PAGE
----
As the year goes on, the National Retail Federation is getting more bullish on its outlook.
Online and other non-store sales, which are included in the overall figure, are expected to increase 7 to 10 percent year-over-year rather than the 6 to 9 percent forecast earlier.
“Economic indicators are showing positive trends for retail,” said NRF president and chief executive officer Matthew Shay, citing the improved housing market, job growth, higher wages and other factors that have boosted consumer spending. “Challenges remain, with some greater than others depending on the retail category, but consumer confidence remains high and we believe that retail customers will continue the positive trends we have seen in the first two quarters of the year.” Apparel and luxury are among the most challenged retail sectors and have suffered all year long.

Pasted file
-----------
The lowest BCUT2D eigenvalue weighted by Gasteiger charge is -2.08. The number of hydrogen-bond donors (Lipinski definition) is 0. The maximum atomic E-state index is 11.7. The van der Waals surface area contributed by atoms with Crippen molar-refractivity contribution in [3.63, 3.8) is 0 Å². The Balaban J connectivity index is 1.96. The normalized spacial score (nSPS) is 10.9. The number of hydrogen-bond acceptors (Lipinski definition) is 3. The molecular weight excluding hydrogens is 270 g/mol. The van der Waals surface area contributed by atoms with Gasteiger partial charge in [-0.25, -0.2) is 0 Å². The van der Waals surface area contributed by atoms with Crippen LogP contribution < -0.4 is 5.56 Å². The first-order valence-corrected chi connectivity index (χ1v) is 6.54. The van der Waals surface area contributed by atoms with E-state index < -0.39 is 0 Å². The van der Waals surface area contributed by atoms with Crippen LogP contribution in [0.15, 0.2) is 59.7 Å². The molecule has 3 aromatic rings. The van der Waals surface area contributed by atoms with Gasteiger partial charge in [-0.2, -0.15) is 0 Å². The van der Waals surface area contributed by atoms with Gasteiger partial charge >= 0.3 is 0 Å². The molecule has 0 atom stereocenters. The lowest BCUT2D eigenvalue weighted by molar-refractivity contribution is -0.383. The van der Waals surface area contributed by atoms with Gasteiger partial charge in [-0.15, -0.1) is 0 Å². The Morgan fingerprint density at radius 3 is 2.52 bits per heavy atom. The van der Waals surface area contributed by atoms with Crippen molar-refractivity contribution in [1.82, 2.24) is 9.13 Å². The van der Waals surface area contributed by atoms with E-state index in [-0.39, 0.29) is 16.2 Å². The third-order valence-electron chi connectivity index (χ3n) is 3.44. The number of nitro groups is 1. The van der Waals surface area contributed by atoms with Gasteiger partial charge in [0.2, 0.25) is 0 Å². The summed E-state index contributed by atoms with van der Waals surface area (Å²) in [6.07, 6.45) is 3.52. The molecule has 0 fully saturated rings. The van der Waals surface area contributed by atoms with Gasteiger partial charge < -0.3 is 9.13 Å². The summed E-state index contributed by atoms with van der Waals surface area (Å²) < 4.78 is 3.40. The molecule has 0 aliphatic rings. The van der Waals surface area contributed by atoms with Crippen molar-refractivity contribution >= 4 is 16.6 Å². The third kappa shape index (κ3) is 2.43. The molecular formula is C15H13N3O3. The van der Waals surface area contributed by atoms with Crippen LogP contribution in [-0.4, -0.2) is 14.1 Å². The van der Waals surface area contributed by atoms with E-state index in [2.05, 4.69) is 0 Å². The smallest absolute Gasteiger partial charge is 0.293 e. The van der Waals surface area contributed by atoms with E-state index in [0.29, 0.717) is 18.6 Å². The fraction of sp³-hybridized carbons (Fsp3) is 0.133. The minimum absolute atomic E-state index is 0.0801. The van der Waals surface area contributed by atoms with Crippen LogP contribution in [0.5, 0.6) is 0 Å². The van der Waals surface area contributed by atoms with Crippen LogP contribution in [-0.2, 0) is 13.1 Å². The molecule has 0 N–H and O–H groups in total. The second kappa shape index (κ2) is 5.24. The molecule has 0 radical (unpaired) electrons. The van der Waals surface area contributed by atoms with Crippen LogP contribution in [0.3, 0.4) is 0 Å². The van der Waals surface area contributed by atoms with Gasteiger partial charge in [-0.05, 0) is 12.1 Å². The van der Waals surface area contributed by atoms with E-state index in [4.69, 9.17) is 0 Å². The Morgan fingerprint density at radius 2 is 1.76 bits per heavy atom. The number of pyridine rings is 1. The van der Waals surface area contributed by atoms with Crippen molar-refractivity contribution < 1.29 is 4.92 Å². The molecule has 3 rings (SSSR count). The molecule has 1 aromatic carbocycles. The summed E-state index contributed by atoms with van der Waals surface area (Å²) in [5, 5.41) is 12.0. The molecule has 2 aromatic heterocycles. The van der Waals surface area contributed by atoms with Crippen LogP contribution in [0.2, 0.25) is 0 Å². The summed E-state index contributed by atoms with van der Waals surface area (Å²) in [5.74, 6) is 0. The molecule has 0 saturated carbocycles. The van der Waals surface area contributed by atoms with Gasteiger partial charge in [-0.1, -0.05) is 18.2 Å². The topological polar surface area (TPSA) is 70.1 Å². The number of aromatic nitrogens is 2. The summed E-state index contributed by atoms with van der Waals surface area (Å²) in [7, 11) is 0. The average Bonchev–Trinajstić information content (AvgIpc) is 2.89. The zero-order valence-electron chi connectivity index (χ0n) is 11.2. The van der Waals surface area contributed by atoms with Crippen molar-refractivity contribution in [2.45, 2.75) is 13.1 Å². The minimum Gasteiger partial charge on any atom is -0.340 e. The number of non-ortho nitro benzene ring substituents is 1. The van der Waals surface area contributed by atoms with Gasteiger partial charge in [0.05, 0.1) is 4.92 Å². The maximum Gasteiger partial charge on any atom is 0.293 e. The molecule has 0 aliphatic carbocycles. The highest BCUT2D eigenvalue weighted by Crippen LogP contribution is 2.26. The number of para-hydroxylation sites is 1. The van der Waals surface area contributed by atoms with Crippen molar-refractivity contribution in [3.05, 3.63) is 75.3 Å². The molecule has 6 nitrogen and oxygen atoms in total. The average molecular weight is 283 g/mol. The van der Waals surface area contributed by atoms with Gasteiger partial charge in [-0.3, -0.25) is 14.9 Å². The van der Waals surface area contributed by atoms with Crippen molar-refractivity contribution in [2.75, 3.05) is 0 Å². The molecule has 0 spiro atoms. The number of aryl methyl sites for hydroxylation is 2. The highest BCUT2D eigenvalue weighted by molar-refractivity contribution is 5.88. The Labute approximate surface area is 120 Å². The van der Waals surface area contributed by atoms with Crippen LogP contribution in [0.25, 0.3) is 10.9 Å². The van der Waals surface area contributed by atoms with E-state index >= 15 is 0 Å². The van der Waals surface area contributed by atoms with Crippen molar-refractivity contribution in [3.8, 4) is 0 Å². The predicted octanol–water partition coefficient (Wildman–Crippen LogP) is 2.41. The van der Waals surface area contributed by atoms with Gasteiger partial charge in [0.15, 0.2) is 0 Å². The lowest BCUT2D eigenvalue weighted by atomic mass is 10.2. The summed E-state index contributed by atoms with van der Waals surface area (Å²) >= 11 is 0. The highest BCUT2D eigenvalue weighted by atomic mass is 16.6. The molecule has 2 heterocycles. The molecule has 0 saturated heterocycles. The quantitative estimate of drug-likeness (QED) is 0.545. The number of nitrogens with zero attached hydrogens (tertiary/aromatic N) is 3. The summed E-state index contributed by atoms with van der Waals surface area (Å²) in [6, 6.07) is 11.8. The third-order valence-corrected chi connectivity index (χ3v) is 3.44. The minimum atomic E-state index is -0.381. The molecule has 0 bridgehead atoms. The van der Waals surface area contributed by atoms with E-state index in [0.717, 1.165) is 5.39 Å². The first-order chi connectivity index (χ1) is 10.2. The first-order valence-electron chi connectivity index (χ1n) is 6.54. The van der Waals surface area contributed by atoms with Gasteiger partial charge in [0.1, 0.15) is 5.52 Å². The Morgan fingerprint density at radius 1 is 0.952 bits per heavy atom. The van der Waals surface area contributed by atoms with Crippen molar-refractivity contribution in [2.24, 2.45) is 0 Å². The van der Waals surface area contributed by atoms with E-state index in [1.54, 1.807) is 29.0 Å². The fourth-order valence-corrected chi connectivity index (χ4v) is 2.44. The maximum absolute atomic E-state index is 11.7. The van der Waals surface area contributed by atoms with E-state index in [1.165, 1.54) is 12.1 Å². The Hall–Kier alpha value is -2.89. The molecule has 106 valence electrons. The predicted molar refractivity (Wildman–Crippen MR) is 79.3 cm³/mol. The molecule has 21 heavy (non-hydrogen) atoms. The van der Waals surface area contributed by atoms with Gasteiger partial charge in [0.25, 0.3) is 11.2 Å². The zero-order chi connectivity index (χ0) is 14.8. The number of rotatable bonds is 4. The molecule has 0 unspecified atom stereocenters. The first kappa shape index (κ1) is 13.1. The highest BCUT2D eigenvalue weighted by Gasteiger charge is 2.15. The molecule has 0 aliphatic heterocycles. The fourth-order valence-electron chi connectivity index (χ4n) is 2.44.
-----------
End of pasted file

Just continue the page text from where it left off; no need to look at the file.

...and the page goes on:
The NRF in its statement Tuesday, indicated that retail sales in the first half of 2016 performed at a “solid pace, growing close to 4 percent on a year-over-year basis, according to NRF calculations, which exclude automobiles, gasoline stations and restaurants. NRF expects gross domestic product to grow between 1.9 and 2.4 percent.
“There are many factors that could prove to be hurdles but our overall outlook is optimistic,” added NRF chief economist Jack Kleinhenz. “Uncertainty surrounding the presidential election could make consumers more cautious, and the combination of a rising dollar and global slowdown have impacted exports, but other factors like favorable weather patterns that will help move winter merchandise support our outlook.”
NRF did say that it is watching economic developments closely and will evaluate any changes to its forecast as necessary. If needed, the next update to forecast will come as part of NRF’s annual holiday forecast in October.